OSHA Nomination Signals Greater Enforcement, New Standards
Signaling significant regulatory and enforcement changes from the Occupational Safety and Health Administration (OSHA), President Joseph Biden has named a California official to lead the agency.
Biden nominated Douglas Parker, the chief of California’s Department of Industrial Relations Division of Occupational Safety and Health (Cal/OSHA) on April 9, 2021, to serve as the Assistant Secretary of Labor for Workplace Safety and Health to lead OSHA. Parker had represented labor representatives and private and public sector unions as an attorney, and he was appointed by President Barack Obama to serve as Senior Policy Advisor and Deputy Assistant Secretary for the Mine Safety and Health Administration (MSHA). Parker left MSHA in 2019 to serve as Executive Director for Cal/OSHA, which advocates health and safety measures for workers.
While it is too early to predict Parker’s likely priorities, Biden will expect Parker to quickly promulgate and enforce a federal COVID-19 Emergency Temporary Standard (ETS), as Parker did at Cal/OSHA. The Cal/OSHA ETS has come under industry criticism and litigation over concerns related to feasibility of imposed preventive measures, paid leave requirements in connection with mandatory exclusions, COVID-19 case management procedures, COVID-19 testing, and failure to follow the Administrative Procedures Act.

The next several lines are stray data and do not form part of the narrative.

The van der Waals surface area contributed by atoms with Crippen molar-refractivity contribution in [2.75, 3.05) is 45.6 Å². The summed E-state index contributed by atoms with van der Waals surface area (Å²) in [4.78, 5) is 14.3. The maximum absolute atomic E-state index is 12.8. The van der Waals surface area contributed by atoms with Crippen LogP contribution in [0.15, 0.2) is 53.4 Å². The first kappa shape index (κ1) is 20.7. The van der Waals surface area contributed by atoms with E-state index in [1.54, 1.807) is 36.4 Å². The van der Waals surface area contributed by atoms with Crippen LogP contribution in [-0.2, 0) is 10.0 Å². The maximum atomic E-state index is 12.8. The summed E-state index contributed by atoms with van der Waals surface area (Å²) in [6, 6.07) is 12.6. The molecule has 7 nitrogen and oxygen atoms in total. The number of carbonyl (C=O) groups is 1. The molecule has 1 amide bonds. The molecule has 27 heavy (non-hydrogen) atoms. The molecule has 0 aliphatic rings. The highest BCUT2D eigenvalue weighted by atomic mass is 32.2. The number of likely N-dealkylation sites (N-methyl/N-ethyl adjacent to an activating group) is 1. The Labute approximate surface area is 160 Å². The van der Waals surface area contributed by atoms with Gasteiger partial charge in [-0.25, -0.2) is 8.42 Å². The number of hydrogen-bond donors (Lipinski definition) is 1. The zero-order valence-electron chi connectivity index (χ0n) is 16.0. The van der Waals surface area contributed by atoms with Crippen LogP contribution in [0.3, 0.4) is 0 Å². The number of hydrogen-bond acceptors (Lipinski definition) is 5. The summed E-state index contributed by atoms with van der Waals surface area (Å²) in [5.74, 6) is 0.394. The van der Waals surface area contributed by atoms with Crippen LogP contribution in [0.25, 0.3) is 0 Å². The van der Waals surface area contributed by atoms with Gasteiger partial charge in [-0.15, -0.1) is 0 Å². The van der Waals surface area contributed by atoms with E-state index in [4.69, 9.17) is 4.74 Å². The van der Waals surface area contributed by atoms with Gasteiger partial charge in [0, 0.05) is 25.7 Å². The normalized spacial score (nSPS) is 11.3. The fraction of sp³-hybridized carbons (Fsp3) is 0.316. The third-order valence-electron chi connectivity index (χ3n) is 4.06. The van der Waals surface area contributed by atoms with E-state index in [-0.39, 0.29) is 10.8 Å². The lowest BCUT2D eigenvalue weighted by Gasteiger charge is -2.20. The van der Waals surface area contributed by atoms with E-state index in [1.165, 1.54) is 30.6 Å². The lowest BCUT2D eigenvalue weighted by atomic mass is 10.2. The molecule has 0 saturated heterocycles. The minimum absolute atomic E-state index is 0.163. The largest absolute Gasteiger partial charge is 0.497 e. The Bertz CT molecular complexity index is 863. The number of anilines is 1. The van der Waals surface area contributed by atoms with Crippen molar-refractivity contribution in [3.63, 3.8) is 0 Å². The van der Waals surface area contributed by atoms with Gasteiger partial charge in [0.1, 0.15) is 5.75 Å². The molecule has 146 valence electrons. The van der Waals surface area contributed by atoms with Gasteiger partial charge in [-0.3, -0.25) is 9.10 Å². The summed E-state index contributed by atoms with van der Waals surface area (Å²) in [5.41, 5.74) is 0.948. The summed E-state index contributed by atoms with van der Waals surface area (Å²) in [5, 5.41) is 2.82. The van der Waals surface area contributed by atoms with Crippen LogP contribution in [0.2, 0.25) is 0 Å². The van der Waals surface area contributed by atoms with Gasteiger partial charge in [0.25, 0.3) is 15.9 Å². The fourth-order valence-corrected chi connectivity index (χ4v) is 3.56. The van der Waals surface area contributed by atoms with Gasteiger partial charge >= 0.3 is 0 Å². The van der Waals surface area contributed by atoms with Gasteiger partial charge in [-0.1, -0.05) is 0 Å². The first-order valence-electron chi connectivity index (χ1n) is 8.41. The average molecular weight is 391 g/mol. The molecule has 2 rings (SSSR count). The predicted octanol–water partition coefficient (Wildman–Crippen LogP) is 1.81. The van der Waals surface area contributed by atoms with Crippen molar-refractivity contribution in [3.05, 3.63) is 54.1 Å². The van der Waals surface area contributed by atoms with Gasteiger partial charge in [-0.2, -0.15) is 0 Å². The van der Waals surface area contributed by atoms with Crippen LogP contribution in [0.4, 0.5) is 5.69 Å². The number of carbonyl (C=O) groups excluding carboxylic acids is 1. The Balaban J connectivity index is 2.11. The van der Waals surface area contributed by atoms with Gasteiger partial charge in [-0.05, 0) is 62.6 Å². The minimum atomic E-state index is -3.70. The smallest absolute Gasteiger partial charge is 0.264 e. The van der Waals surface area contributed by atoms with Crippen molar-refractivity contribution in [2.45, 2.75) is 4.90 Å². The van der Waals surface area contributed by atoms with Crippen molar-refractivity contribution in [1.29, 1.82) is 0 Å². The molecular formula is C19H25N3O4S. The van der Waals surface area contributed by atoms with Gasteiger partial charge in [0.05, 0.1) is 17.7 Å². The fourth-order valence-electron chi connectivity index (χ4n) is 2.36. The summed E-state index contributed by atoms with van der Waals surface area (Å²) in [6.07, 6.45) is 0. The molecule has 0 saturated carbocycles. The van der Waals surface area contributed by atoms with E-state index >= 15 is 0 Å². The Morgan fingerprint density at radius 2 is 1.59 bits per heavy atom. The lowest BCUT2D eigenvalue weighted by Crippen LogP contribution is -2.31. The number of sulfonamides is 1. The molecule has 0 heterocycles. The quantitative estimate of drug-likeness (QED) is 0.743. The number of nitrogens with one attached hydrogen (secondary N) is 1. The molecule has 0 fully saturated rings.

Parker would step into an agency that has prioritized greater enforcement efforts, including:
Issuing a National Emphasis Program that focuses enforcement resources on industries at greatest hazard for spread of COVID-19;
Releasing an Updated Interim Enforcement Plan for COVID-19, which includes reviews of employers’ safety programs and documents prior to on-site inspections, with particular emphasis on healthcare employers; and
Doubling the number of compliance officers in the field, as Biden proposed before taking office. Biden proposed a budget that includes funding increases for the U.S. Department of Labor, which may be used to refill OSHA compliance officer positions left vacant under President Donald Trump.
Parker also may bring other Cal/OSHA initiatives to OSHA, such as Injury and Illness Prevention Plans, and he may revive an Infectious Disease Standard proposed under Obama.
Before leading Cal/OSHA, Parker advocated for tougher standards for workplace exposure to airborne chemical contaminants, and he has been a critic of post-accident drug testing programs that might tend to discourage injury reporting. He also has been a vocal critic of monetary employee incentives for low injury and illness rates.
If the Senate confirms his nomination, Parker would become the first to fill the post since David Michaels left it in January 2017. Trump nominated Scott Mugno for the position in October 17, 2017, but Mugno withdrew from consideration in May 2019 after the Senate failed to act on his nomination.